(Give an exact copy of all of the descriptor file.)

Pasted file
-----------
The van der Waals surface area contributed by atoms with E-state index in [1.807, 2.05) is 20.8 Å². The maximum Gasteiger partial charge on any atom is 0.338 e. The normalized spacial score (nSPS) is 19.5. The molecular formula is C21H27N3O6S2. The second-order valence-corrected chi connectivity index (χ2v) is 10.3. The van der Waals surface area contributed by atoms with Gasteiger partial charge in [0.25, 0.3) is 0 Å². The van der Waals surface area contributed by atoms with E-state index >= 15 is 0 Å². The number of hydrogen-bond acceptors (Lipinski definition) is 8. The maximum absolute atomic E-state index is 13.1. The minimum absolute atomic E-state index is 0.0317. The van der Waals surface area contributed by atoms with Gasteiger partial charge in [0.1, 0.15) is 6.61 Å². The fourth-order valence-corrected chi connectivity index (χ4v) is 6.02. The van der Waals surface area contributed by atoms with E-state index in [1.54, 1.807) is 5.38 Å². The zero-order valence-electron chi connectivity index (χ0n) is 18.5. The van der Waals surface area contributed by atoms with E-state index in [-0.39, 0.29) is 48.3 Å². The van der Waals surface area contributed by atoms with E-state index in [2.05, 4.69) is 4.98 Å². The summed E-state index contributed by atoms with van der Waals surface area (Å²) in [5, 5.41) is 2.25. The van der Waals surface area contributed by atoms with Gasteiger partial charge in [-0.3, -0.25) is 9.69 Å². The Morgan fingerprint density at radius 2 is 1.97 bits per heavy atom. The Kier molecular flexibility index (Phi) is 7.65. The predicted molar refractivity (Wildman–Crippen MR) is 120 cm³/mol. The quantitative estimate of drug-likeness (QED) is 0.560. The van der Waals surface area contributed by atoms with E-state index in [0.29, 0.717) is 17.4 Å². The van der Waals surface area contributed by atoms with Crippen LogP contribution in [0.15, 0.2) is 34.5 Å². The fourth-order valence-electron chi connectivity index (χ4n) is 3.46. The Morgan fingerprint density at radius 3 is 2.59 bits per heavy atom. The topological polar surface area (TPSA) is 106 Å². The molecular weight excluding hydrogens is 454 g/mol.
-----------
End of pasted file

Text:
The van der Waals surface area contributed by atoms with E-state index in [1.807, 2.05) is 20.8 Å². The maximum Gasteiger partial charge on any atom is 0.338 e. The normalized spacial score (nSPS) is 19.5. The molecular formula is C21H27N3O6S2. The second-order valence-corrected chi connectivity index (χ2v) is 10.3. The van der Waals surface area contributed by atoms with Gasteiger partial charge in [0.25, 0.3) is 0 Å². The van der Waals surface area contributed by atoms with E-state index >= 15 is 0 Å². The number of hydrogen-bond acceptors (Lipinski definition) is 8. The maximum absolute atomic E-state index is 13.1. The minimum absolute atomic E-state index is 0.0317. The van der Waals surface area contributed by atoms with Gasteiger partial charge in [0.1, 0.15) is 6.61 Å². The fourth-order valence-corrected chi connectivity index (χ4v) is 6.02. The van der Waals surface area contributed by atoms with E-state index in [1.54, 1.807) is 5.38 Å². The zero-order valence-electron chi connectivity index (χ0n) is 18.5. The van der Waals surface area contributed by atoms with E-state index in [-0.39, 0.29) is 48.3 Å². The van der Waals surface area contributed by atoms with E-state index in [2.05, 4.69) is 4.98 Å². The summed E-state index contributed by atoms with van der Waals surface area (Å²) in [5, 5.41) is 2.25. The van der Waals surface area contributed by atoms with Gasteiger partial charge in [-0.3, -0.25) is 9.69 Å². The Morgan fingerprint density at radius 2 is 1.97 bits per heavy atom. The Kier molecular flexibility index (Phi) is 7.65. The predicted molar refractivity (Wildman–Crippen MR) is 120 cm³/mol. The quantitative estimate of drug-likeness (QED) is 0.560. The van der Waals surface area contributed by atoms with E-state index in [0.29, 0.717) is 17.4 Å². The van der Waals surface area contributed by atoms with Crippen LogP contribution in [0.15, 0.2) is 34.5 Å². The fourth-order valence-electron chi connectivity index (χ4n) is 3.46. The Morgan fingerprint density at radius 3 is 2.59 bits per heavy atom. The topological polar surface area (TPSA) is 106 Å². The molecular weight excluding hydrogens is 454 g/mol.